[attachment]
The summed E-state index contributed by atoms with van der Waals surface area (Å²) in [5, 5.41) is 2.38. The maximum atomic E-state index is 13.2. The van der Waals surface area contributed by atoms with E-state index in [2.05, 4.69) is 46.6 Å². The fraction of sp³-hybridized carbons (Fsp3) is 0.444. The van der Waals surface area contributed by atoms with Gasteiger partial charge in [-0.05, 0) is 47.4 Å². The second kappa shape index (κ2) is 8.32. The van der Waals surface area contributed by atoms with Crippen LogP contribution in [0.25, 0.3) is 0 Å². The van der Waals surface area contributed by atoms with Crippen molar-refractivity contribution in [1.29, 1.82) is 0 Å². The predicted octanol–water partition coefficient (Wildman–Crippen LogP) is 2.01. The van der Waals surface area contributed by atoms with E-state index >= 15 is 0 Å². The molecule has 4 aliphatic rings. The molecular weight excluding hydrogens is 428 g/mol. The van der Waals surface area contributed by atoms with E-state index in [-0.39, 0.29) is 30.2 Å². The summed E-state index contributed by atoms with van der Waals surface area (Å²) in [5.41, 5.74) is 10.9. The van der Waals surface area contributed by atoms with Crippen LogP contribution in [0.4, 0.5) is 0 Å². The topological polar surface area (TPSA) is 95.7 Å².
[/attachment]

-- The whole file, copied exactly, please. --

The summed E-state index contributed by atoms with van der Waals surface area (Å²) in [5, 5.41) is 2.38. The maximum atomic E-state index is 13.2. The van der Waals surface area contributed by atoms with E-state index in [2.05, 4.69) is 46.6 Å². The fraction of sp³-hybridized carbons (Fsp3) is 0.444. The van der Waals surface area contributed by atoms with Gasteiger partial charge in [-0.05, 0) is 47.4 Å². The second kappa shape index (κ2) is 8.32. The van der Waals surface area contributed by atoms with Crippen LogP contribution in [0.25, 0.3) is 0 Å². The van der Waals surface area contributed by atoms with Crippen molar-refractivity contribution in [1.29, 1.82) is 0 Å². The predicted octanol–water partition coefficient (Wildman–Crippen LogP) is 2.01. The van der Waals surface area contributed by atoms with E-state index >= 15 is 0 Å². The molecule has 4 aliphatic rings. The molecular weight excluding hydrogens is 428 g/mol. The van der Waals surface area contributed by atoms with E-state index in [-0.39, 0.29) is 30.2 Å². The summed E-state index contributed by atoms with van der Waals surface area (Å²) in [5.41, 5.74) is 10.9. The van der Waals surface area contributed by atoms with Crippen LogP contribution in [0.4, 0.5) is 0 Å². The topological polar surface area (TPSA) is 95.7 Å².